For the record, I am pro self testing', but I am also pro debate and strongly believe that both sides of any argument should be made available for all to consider.

    I very much look forward to seeing how the views of those in my link are challenged by you guys.

    Regards
     
  12. serenity648

    serenity648 · Guest

    I agree with the article that self testing without the knowledge of what to do about test results, is not going to help. It is just a series of number, and of no use to anyone.

    So the issue is not whether to test or not. The issue is in giving or witholding from people to knowledge of what to do about their results.

    From your linked article is appears that people were not being given constructive information of what to do to reduce their testing number, rending the testing info useless and possibly harmful to those who got stressed by rising numbers with no means of control.
     
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  13. AlexMagd

    AlexMagd Type 2 · Well-Known Member

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    I was told not to get a meter and not to test, but quite gently - and more from the 'your diabetes is not so bad right now and I don't want you to obsess about testing' perspective rather than 'it's never helpful'.

    That being said without testing I would not have been able to identify some particular foods that spike my blood sugar and would likely have continued eating them until my next HbA1C.

    We'll see what my GP says when I go back with (hopefully) a much lower score in a few months.
     
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  14. Granny_grump_

    Granny_grump_ Type 2 · Well-Known Member

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    Good on you, makes you wish you where there to hear there comments!
     
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  15. leslie10152

    leslie10152 Type 2 · Well-Known Member

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    I've never been told not to test bgl's. My GP's first question when I see her is 'have you tested lately'.
     
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  16. negara123

    negara123 Don't have diabetes · Newbie

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    What are the symptoms of diabetes? What are the ways to prevent it? Is all diabetes inherited?
    And whether diabetes is treatable?
     
  17. Labito_

    Labito_ Type 2 · Newbie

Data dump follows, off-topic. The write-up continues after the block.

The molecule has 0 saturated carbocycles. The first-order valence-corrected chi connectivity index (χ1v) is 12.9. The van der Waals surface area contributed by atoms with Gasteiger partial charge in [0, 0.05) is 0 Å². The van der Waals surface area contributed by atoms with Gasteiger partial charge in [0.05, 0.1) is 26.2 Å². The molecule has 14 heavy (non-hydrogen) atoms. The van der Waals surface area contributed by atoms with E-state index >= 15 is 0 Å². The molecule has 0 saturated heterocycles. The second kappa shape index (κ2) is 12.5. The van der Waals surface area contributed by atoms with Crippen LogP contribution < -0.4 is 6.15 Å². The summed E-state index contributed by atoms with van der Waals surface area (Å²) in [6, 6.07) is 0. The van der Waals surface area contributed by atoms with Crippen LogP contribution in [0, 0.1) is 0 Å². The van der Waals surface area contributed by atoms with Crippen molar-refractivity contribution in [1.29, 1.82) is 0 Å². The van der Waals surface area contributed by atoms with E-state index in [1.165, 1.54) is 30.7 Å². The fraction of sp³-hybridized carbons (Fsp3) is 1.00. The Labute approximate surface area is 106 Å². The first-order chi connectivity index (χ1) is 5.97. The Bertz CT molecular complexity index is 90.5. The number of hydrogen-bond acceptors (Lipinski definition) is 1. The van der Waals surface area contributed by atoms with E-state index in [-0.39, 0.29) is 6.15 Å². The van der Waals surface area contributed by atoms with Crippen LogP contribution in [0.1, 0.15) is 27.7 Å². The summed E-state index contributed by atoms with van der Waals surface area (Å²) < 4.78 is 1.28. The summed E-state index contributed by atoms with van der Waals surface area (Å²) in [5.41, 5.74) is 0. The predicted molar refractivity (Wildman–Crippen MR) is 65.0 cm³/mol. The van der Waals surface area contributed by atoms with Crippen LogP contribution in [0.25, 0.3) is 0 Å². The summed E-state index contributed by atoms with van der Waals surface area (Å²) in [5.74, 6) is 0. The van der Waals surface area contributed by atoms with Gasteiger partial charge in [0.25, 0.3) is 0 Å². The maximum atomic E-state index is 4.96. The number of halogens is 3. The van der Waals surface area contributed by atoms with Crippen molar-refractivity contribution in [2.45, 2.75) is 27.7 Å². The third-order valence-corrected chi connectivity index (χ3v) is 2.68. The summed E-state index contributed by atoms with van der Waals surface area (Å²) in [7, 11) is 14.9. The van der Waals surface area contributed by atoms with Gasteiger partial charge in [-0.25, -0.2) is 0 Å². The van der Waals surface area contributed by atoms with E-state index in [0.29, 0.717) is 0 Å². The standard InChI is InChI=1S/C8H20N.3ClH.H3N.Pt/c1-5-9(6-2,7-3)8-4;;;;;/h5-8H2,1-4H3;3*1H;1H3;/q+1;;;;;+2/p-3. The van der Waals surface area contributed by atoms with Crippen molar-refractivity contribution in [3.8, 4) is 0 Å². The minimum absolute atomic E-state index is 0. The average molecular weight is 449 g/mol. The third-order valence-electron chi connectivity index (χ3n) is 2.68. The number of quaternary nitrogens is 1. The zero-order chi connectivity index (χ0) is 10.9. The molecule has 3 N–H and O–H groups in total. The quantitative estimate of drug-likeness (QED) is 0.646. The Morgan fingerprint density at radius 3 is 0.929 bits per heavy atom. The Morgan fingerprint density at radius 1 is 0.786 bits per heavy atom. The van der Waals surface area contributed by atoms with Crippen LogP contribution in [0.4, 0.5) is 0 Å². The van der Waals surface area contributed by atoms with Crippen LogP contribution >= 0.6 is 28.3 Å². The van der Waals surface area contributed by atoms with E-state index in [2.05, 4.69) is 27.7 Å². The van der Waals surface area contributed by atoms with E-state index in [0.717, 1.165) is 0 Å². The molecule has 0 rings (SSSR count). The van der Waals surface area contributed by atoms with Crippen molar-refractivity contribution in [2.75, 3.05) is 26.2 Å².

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    Yes, I was told by a doctor at my GP practice it was not necessary when I wanted to show her the results. She refused to see the test results
     
  18. Bob-111

    Bob-111 Type 2 · Member

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    Yes, I was told the same thing. No need to test.

    Bob.
     
  19. Anthony1738

    Anthony1738 Type 2 · Well-Known Member

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    A fascinating subject, and its quite obvious that the non prescribing of testing equipment to T2s is purely down to cost. It is very important for T2s to monitor BG levels in my humble opinion in order to make dietry decisions in a structured manner. I live in Thailand where there is no welfare, no free healthcare, and an insurance provider will not touch you with a barge pole if you have type 2. So its no great surprise when my doctor told me of the importance to test my BG levels in a structured manner and supported me 100% throughout the process! Would it be the same outcome if the Government of the Kingdom of Thailand had to foot the bill?
     
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    • Informative Informative x 1
  20. stevekelly

    stevekelly Type 2 · Newbie

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    A couple of years ago when I tried to re-order testing strips etc I was told I no longer need to test my blood. I could do so if I wanted to but I would have to pay for the strips and lancets.

    As a result of diabetes it looks as if I now have colon cancer. I'm going for a scan on Wednesday and the letter has told me to test my blood. Not sure how - I don't have a meter.